Under the Sea Art Projects: Children's Oven-Baked Clay Jellyfish hanging in front of bookcase

These jelly fish were some of our favorite under the sea art projects, and is perfect if you’re looking for gifts that kids can make. Favorite aunt or co-op teacher? We have a grandma who loves the ocean, so this is an excellent gift.

Not to mention, working with clay is excellent for exploring form and opens up rabbit trails for marine biology and creative expression. We homeschool moms love to merge play and education right?

This project is one of the easiest under the sea crafts you’ll do, with a short supply list, and it can be complete in about 30 -45 minutes, depending on how much you need to help with the gluing of the tentacles.

Materials Needed

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Before we get our hands dirty, here’s a quick look at what you’ll need:

  • Oven-Baked Clay (I love Sculpey Souffle, but any will work here.)
  • Something round to mold the jellyfish body (a jar lid or small bowl)
  • A glass baking dish
  • A skewer to create a hole for hanging
  • Various ribbons or cut-up newspapers for tentacles (texture and design are up to the kids!)

Under the Sea Art Project: Step-by-Step

Let’s dive in and craft our under the sea art project. Clay jellyfish here we come!

Step 1: Preparing the Oven Baked Clay

First things first, warm up your clay according to its instructions. For most brands, this involves simple kneading. It’s also a fantastic time to discuss primary colors, their combinations, and let the kid’s pick out their jellyfish bodies.

Step 2: Make the Jellyfish Body

Clay jellyfish children's under the sea art project step 1
  • Roll out your clay into a flat, even layer. Mine ended up being a little less than 1/8 inch thick.
  • Use your round object to cut a circle from the clay. This will be the jellyfish’s bell.
  • Place the clay circle over the round object and gently contour it to the shape.
  • Turn the ‘bell’ upside down and press your skewer through the center to create a hanging hole. Ensure it is large enough to accommodate your chosen string or ribbon.
Clay jellyfish children's project step 2

Step 3: Baking Your Clay Jellyfish

Place your jellyfish clay creations onto a glass baking sheet in a preheated oven. Follow the specific instructions for your clay type and color. Most oven-bake clays require a temperature of around 275°F (135°C) for about 30 minutes per 1/4 inch thickness.

My jellyfish were less than 1/8 of an inch so I took them out after 12 minutes and they were perfect. Keep a close eye on them as they bake.

Step 4: Finishing Touches on Your Under the Sea Art Project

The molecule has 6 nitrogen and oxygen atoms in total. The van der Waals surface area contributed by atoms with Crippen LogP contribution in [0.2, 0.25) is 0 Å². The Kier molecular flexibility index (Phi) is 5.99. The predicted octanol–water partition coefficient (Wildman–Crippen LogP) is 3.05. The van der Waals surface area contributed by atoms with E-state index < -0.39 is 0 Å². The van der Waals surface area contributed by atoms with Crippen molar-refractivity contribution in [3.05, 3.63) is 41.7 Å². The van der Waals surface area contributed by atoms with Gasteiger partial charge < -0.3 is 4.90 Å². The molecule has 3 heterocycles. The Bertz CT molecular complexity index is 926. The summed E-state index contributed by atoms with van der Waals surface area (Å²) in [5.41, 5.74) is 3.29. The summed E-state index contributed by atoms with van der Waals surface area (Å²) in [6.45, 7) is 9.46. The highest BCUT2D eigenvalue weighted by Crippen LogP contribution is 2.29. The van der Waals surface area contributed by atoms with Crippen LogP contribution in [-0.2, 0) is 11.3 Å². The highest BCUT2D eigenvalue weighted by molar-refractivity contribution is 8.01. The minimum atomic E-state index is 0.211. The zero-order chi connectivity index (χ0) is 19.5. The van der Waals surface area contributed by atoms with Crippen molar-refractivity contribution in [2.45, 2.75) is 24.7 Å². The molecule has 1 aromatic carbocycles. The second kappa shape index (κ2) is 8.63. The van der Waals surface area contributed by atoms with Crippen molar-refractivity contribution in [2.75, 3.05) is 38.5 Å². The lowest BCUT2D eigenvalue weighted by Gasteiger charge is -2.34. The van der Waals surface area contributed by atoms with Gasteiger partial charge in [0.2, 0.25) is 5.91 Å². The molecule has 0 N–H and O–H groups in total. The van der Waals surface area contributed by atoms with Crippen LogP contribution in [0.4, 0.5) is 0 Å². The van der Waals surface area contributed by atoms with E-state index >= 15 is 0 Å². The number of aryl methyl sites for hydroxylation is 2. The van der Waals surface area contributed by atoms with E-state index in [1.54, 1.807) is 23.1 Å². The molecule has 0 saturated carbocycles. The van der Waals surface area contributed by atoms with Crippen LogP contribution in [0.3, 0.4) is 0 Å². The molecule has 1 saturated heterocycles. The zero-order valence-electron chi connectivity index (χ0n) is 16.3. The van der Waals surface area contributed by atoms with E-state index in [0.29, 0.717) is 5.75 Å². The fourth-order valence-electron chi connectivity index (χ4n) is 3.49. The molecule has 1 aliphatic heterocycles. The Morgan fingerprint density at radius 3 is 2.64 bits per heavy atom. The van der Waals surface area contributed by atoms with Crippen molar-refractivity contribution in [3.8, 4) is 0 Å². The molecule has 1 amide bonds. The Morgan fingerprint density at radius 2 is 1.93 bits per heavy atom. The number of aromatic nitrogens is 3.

After the jellyfish pieces have baked and cooled, they are ready for decorating. You can hand-paint them using acrylic paints if you want to add some details.

If you plan on adding sequins or glitter, just paint on some glue with an old paintbrush. I like the mini ones that come with the watercolor pans.

Step 5: Adding Tentacles

Clay Jellyfish children's Project Steps 3 and 4

Cut various lengths of ribbon or twisted-up newspaper strips to serve as tentacles. Dip the ends in glue and attach them to the inside of the jellyfish bell. I used glue dots, but hot glue would work here as well.

Regular glue will work too, but you’ll need to be a bit patient and hold the tentacles on.

Each one.

I’m not that patient.

Step 6: Hanging Up Your Under the Sea Art Project

Thread a piece of twine or thread through the hanging hole of your jellyfish, tie a knot, and hang it from a dowel rod or any other secure, visible location.

We hung this up with our other under the sea themed art projects for a whole themed corner.

Hopefully this project helps you demystify working with clay a bit.

For your next project, why not stay stick with the theme and look through the other under the sea creative actitivies.

Explore our Under the Sea Unit Study and then grab your watercolors to paint some seahorses with us.

Mister Seahorse Children's Book on top of children's watercolor seahorse art

Tips for Your Under the Sea Art Projects

  • Educational Fun: Introduce kids to the life cycle of jellyfish, discussing their biological features and behavior. We’re big fans of exploring jet propulsion here along with some of the underwater creatures.
  • Color Serendipity: Allow children to mix and match unexpected colors to explore color theory and encourage imaginative thinking.
  • Safety First: I know you know this, but the oven is a task for an adult assistant.

Explore More Under the Sea Art Projects

Did you have fun creating your clay jellyfish? I sure hope so! I’d love to see some pictures of your creations.

In the meantime, why not explore the entire Under the Sea Art Unit?

From mermaids to print-making corals, there’s a bit of everything in this month-long art unit. Launch your family membership for as little as $9.00 per month when paid annually!

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